Sometimes it’s difficult to anticipate sources of danger when you’re hunting in the backcountry. But on this sunny day, while hunting Coues deer in eastern Arizona, we never had any doubt that rattlesnakes were the things to be watching for.

I was hunting with the crew that films my TV show, Meat Eater. The last few days had been cold and wet. Now that it was warming up, our cameraman, Mo Fallon, commented that every rattlesnake in the neighborhood would be coming out of the ground. He also mentioned that this area was known for green Mojave rattlesnakes, a breed whose venom includes a rare neurotoxin that can make their bites 10 times more dangerous than typical rattlers. Because I was walking in the lead, I figured it was my responsibility to be extra vigilant. But I was distracted from my duties by the fact that we were traveling across fresh terrain, where I was more interested in looking for deer than reptiles.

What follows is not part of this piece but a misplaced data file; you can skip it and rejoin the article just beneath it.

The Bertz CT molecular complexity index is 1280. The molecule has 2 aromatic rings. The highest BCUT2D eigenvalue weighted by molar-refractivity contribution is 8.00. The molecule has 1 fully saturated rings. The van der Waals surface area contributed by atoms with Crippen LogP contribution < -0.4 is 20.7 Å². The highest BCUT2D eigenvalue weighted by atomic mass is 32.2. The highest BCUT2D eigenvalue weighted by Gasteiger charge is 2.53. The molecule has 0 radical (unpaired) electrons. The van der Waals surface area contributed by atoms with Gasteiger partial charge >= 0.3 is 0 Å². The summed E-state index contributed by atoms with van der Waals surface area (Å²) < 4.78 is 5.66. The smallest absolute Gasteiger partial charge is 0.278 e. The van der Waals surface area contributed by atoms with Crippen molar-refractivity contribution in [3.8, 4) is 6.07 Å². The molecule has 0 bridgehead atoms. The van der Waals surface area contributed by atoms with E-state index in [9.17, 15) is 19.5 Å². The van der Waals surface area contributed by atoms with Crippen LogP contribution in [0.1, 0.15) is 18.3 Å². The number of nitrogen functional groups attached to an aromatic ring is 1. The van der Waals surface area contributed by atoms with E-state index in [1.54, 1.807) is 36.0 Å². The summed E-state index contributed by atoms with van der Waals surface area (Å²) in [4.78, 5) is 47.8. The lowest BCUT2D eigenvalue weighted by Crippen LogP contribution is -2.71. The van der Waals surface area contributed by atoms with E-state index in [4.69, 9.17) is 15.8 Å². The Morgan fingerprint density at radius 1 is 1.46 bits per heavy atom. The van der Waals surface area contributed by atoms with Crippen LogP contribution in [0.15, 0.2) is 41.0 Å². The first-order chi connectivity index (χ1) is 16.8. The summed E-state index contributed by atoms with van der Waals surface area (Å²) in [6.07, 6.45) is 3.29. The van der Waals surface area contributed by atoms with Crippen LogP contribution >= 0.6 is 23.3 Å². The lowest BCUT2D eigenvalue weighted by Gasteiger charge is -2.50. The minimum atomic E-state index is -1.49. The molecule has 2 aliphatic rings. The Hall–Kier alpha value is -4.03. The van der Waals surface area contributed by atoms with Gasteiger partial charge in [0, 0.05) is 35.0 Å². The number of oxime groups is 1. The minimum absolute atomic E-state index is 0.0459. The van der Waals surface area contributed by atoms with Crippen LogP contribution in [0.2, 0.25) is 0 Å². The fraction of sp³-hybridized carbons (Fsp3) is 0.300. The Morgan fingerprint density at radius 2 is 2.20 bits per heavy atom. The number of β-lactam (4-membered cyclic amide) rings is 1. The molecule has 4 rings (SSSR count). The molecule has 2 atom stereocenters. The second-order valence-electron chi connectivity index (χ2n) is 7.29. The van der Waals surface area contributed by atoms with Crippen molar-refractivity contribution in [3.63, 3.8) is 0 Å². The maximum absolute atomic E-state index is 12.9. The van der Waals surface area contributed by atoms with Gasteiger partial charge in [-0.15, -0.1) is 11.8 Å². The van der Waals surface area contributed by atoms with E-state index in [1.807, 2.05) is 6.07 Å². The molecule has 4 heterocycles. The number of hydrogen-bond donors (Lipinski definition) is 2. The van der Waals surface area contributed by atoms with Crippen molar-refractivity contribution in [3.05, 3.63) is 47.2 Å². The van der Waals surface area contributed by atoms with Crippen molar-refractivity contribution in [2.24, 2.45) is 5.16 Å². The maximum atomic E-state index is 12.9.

When I did hear the snickering sound of a rattlesnake, I couldn’t tell where it was coming from. I froze and flashed my hand up in a warning to Mo, who stopped without knowing what was going on. I scanned a 10-foot radius around my body but couldn’t see anything. Then, suddenly, I noticed the coiled body and rattle of a 4-foot green Mojave switching agitatedly between my feet. The business end of the snake emerged from the outside of my left boot. Its middle portion was pinned firmly beneath my weight, but there was still enough exposed neck for the snake to be coiled into a striking pose with a fine set of displayed fangs.

I stammered to Mo, getting out some sequence of the words “Snake…boot…rock!” Somehow he understood what I was trying to say, and he grabbed up a fist-size boulder. “On three,” I said.

As soon as the rock left his hand, I jumped. My leap was far, and Mo’s aim was true. Later, after the snake had simmered, its flesh was chewable but stringy. No matter how much I seasoned it, the meat couldn’t erase the metallic aftertaste that forms in your mouth after a close call.

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